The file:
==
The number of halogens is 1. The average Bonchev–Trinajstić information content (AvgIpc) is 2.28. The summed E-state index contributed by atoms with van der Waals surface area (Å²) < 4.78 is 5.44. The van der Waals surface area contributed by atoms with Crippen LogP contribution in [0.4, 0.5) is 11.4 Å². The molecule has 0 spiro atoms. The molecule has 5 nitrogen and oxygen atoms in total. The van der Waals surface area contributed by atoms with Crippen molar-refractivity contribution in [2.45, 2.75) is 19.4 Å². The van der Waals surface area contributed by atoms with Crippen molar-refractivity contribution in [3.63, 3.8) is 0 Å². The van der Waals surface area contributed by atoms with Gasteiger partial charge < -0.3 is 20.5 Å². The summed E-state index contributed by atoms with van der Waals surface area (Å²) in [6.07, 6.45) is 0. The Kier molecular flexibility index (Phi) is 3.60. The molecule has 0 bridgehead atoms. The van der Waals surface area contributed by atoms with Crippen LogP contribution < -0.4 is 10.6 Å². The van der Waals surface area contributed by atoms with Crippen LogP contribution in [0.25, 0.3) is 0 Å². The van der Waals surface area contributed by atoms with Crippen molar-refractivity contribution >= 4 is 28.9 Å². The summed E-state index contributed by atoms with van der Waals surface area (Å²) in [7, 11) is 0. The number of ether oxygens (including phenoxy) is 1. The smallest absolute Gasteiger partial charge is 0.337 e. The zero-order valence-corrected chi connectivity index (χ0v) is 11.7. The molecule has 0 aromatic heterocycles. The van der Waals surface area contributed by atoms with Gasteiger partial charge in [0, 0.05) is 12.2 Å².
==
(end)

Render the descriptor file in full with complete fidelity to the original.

The number of halogens is 1. The average Bonchev–Trinajstić information content (AvgIpc) is 2.28. The summed E-state index contributed by atoms with van der Waals surface area (Å²) < 4.78 is 5.44. The van der Waals surface area contributed by atoms with Crippen LogP contribution in [0.4, 0.5) is 11.4 Å². The molecule has 0 spiro atoms. The molecule has 5 nitrogen and oxygen atoms in total. The van der Waals surface area contributed by atoms with Crippen molar-refractivity contribution in [2.45, 2.75) is 19.4 Å². The van der Waals surface area contributed by atoms with Crippen molar-refractivity contribution in [3.63, 3.8) is 0 Å². The van der Waals surface area contributed by atoms with Gasteiger partial charge < -0.3 is 20.5 Å². The summed E-state index contributed by atoms with van der Waals surface area (Å²) in [6.07, 6.45) is 0. The Kier molecular flexibility index (Phi) is 3.60. The molecule has 0 bridgehead atoms. The van der Waals surface area contributed by atoms with Crippen LogP contribution < -0.4 is 10.6 Å². The van der Waals surface area contributed by atoms with Crippen LogP contribution in [0.25, 0.3) is 0 Å². The van der Waals surface area contributed by atoms with Crippen molar-refractivity contribution >= 4 is 28.9 Å². The summed E-state index contributed by atoms with van der Waals surface area (Å²) in [7, 11) is 0. The number of ether oxygens (including phenoxy) is 1. The smallest absolute Gasteiger partial charge is 0.337 e. The zero-order valence-corrected chi connectivity index (χ0v) is 11.7. The molecule has 0 aromatic heterocycles. The van der Waals surface area contributed by atoms with Gasteiger partial charge in [0, 0.05) is 12.2 Å².